New Year Expectations - Thursday, 29 December 2016

The trade is looking ahead to predictions from the USDA regarding new crop production and carryout.  Right now it looks like the agency is planning to use a corn yield of 170 bushels per acre which calculates to approximately 14 billion bushels of corn production for the 2017 crop season.  So just how low would acres for 2017 corn production need to be before the market would respond?  According to some analysts the U.S. needs to see corn acres fall to around 85 million before the outlook would become “bullish” for corn prices.  That would require a -10 million acre drop from 2016 economists feel that because of this we are unlikely to see prices above the $4.00 per bushel level for quite some time. It is believed that with global inventories at their current levels it would take a year of production problems to rally prices especially for corn.  Since soybean balance sheets are tighter and demand remains high it would take less of a production issue to start a rally in futures prices for soybeans.

Looking on the positive side, corn exports remain strong and are the most competitively priced in the global market and that is expected to remain the case through June. In addition ethanol manufacturers have had some of their best profit margins that they have seen in many months as a result they are offering premiums to producers to encourage farmer selling of stored grain.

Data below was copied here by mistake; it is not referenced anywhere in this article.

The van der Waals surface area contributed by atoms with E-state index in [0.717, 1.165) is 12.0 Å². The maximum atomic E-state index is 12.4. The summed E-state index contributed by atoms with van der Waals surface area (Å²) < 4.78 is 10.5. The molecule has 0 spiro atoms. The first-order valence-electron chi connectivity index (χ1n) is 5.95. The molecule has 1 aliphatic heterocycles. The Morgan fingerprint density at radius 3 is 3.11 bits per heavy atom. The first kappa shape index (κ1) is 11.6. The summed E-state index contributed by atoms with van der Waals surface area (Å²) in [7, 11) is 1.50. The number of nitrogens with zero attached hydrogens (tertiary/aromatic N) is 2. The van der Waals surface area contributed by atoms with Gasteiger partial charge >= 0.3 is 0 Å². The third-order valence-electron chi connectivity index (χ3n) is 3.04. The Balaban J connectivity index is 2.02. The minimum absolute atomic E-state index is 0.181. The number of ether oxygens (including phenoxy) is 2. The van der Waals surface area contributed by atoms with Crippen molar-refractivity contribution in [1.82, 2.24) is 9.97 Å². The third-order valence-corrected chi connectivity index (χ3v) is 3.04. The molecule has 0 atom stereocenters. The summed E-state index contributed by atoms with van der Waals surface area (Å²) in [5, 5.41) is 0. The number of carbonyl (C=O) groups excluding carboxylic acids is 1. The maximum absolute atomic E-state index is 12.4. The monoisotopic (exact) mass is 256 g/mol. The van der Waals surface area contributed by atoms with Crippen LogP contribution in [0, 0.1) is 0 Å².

Soybeans sales have been solid due to the profitability for the producer of that commodity.  While there continues to be talk about weather concerns in parts of South America early soybean harvest has begun and yields have been averaging over +60 bushels per acre which is double the amount seen in some of these areas a year ago.  Even though their harvest is underway the U.S. remains the cheapest source of soybeans at this time and that is expected to continue through February.  The price difference favors the U.S. by $.10 per bushel which attracts buyers to the U.S. as does the tendency for delays at South American ports.

These are some of the headlines that the markets are following:

  • China is going to raise the ethanol import tax to 25%. Chinese crush margins are falling.
  • South Korea is planning to destroy 15% of the countries poultry flock
  • Japan has been purchasing corn from Russia
  • July corn is currently -$.07 cheaper than at this time a year ago.
  • July soybeans are currently +$1.66 higher than at this time a year ago.
  • Funds are: Short 106,000 corn contracts, and 118,000 wheat contracts. Funds are long 106,000 soybean contracts.

DTN meteorologist Bryce Anderson has issued his outlook for spring 2017 planting for the North Central Corn Belt.   He believes that parts of northeastern Iowa and southern Minnesota and into some areas of Wisconsin could be impacted by high levels of soil moisture. This same area has been dealing with elevated soil moisture for the past 10 years with the exception of 2012. “That of course is a very high producing sector of the Corn Belt and there’s been some planting problems during the springtime and I think this is likely to happen again.”  Ample soil moisture is found in much of northern and eastern Iowa and northern Illinois, and parts of Indiana as well as Minnesota and Wisconsin.  Due to these elevated moisture levels he warns producers that, “it won’t take much rain to bring those levels over the top.”

Another nation-wide blast of Arctic air looks to be headed into the U.S. next week.  Regions in the western portion of the country can expect the arrival of the cold air mass January 1st, the Midwest by January 4th and it should reach the East Coast of the U.S. by January 6th

The map below shows the expected precipitation from today, December 29th, 2016 through next Thursday, January 5th, 2017.




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